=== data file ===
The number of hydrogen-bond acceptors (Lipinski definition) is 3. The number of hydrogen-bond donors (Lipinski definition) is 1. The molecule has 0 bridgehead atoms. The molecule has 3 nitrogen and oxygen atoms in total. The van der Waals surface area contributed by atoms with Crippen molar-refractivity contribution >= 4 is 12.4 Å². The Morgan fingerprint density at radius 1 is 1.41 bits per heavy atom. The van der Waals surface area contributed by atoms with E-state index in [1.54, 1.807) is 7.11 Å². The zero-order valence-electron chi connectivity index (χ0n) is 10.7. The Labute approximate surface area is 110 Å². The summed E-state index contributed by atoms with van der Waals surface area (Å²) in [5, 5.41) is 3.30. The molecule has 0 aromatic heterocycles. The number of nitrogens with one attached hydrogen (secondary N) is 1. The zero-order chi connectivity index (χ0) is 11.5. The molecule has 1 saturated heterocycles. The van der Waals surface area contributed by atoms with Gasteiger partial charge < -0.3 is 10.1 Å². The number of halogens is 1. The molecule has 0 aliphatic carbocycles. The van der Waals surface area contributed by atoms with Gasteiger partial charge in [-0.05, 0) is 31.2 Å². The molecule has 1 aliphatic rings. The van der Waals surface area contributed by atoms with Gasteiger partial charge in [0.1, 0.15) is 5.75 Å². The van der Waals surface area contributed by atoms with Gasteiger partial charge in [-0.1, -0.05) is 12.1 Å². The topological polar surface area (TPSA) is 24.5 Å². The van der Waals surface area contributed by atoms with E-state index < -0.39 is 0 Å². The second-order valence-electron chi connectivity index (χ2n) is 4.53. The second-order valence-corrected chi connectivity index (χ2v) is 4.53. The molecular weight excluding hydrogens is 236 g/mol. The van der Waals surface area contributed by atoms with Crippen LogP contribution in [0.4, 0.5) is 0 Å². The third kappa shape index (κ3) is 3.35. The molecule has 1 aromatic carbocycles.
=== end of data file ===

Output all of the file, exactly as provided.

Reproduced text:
The number of hydrogen-bond acceptors (Lipinski definition) is 3. The number of hydrogen-bond donors (Lipinski definition) is 1. The molecule has 0 bridgehead atoms. The molecule has 3 nitrogen and oxygen atoms in total. The van der Waals surface area contributed by atoms with Crippen molar-refractivity contribution >= 4 is 12.4 Å². The Morgan fingerprint density at radius 1 is 1.41 bits per heavy atom. The van der Waals surface area contributed by atoms with E-state index in [1.54, 1.807) is 7.11 Å². The zero-order valence-electron chi connectivity index (χ0n) is 10.7. The Labute approximate surface area is 110 Å². The summed E-state index contributed by atoms with van der Waals surface area (Å²) in [5, 5.41) is 3.30. The molecule has 0 aromatic heterocycles. The number of nitrogens with one attached hydrogen (secondary N) is 1. The zero-order chi connectivity index (χ0) is 11.5. The molecule has 1 saturated heterocycles. The van der Waals surface area contributed by atoms with Gasteiger partial charge < -0.3 is 10.1 Å². The number of halogens is 1. The molecule has 0 aliphatic carbocycles. The van der Waals surface area contributed by atoms with Gasteiger partial charge in [-0.05, 0) is 31.2 Å². The molecule has 1 aliphatic rings. The van der Waals surface area contributed by atoms with Gasteiger partial charge in [0.1, 0.15) is 5.75 Å². The van der Waals surface area contributed by atoms with Gasteiger partial charge in [-0.1, -0.05) is 12.1 Å². The topological polar surface area (TPSA) is 24.5 Å². The van der Waals surface area contributed by atoms with E-state index < -0.39 is 0 Å². The second-order valence-electron chi connectivity index (χ2n) is 4.53. The second-order valence-corrected chi connectivity index (χ2v) is 4.53. The molecular weight excluding hydrogens is 236 g/mol. The van der Waals surface area contributed by atoms with Crippen LogP contribution in [0.4, 0.5) is 0 Å². The third kappa shape index (κ3) is 3.35. The molecule has 1 aromatic carbocycles.